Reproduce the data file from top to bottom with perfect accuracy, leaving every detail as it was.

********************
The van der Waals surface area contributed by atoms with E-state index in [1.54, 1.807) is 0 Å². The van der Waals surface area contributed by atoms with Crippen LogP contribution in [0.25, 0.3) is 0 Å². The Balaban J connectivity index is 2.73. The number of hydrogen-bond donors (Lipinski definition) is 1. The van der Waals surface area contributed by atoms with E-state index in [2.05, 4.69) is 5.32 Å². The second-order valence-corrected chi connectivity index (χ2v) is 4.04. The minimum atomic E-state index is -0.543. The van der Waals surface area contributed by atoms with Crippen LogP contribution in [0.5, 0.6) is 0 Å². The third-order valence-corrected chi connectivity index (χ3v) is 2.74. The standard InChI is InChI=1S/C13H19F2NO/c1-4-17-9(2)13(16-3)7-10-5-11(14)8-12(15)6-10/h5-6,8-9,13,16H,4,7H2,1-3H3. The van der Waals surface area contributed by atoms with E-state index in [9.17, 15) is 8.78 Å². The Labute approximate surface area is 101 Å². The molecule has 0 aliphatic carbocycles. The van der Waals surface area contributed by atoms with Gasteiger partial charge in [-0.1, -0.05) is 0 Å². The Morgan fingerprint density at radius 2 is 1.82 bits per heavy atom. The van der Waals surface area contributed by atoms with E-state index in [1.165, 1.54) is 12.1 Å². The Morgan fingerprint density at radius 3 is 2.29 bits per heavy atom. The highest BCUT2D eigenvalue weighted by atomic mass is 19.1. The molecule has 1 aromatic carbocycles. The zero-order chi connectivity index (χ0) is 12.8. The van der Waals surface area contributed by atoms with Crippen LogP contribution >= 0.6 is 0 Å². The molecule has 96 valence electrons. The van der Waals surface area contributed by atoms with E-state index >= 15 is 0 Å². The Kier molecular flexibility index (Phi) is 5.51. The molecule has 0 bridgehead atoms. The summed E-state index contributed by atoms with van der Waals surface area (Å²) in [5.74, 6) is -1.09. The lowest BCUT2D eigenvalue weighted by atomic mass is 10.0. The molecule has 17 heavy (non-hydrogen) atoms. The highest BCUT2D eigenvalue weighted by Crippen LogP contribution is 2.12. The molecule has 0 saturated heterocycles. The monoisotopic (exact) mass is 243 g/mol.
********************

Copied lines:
The van der Waals surface area contributed by atoms with E-state index in [1.54, 1.807) is 0 Å². The van der Waals surface area contributed by atoms with Crippen LogP contribution in [0.25, 0.3) is 0 Å². The Balaban J connectivity index is 2.73. The number of hydrogen-bond donors (Lipinski definition) is 1. The van der Waals surface area contributed by atoms with E-state index in [2.05, 4.69) is 5.32 Å². The second-order valence-corrected chi connectivity index (χ2v) is 4.04. The minimum atomic E-state index is -0.543. The van der Waals surface area contributed by atoms with Crippen LogP contribution in [0.5, 0.6) is 0 Å². The third-order valence-corrected chi connectivity index (χ3v) is 2.74. The standard InChI is InChI=1S/C13H19F2NO/c1-4-17-9(2)13(16-3)7-10-5-11(14)8-12(15)6-10/h5-6,8-9,13,16H,4,7H2,1-3H3. The van der Waals surface area contributed by atoms with E-state index in [9.17, 15) is 8.78 Å². The Labute approximate surface area is 101 Å². The molecule has 0 aliphatic carbocycles. The van der Waals surface area contributed by atoms with Gasteiger partial charge in [-0.1, -0.05) is 0 Å². The Morgan fingerprint density at radius 2 is 1.82 bits per heavy atom. The van der Waals surface area contributed by atoms with E-state index in [1.165, 1.54) is 12.1 Å². The Morgan fingerprint density at radius 3 is 2.29 bits per heavy atom. The highest BCUT2D eigenvalue weighted by atomic mass is 19.1. The molecule has 1 aromatic carbocycles. The zero-order chi connectivity index (χ0) is 12.8. The van der Waals surface area contributed by atoms with Crippen LogP contribution >= 0.6 is 0 Å². The molecule has 96 valence electrons. The van der Waals surface area contributed by atoms with E-state index >= 15 is 0 Å². The Kier molecular flexibility index (Phi) is 5.51. The molecule has 0 bridgehead atoms. The summed E-state index contributed by atoms with van der Waals surface area (Å²) in [5.74, 6) is -1.09. The lowest BCUT2D eigenvalue weighted by atomic mass is 10.0. The molecule has 17 heavy (non-hydrogen) atoms. The highest BCUT2D eigenvalue weighted by Crippen LogP contribution is 2.12. The molecule has 0 saturated heterocycles. The monoisotopic (exact) mass is 243 g/mol.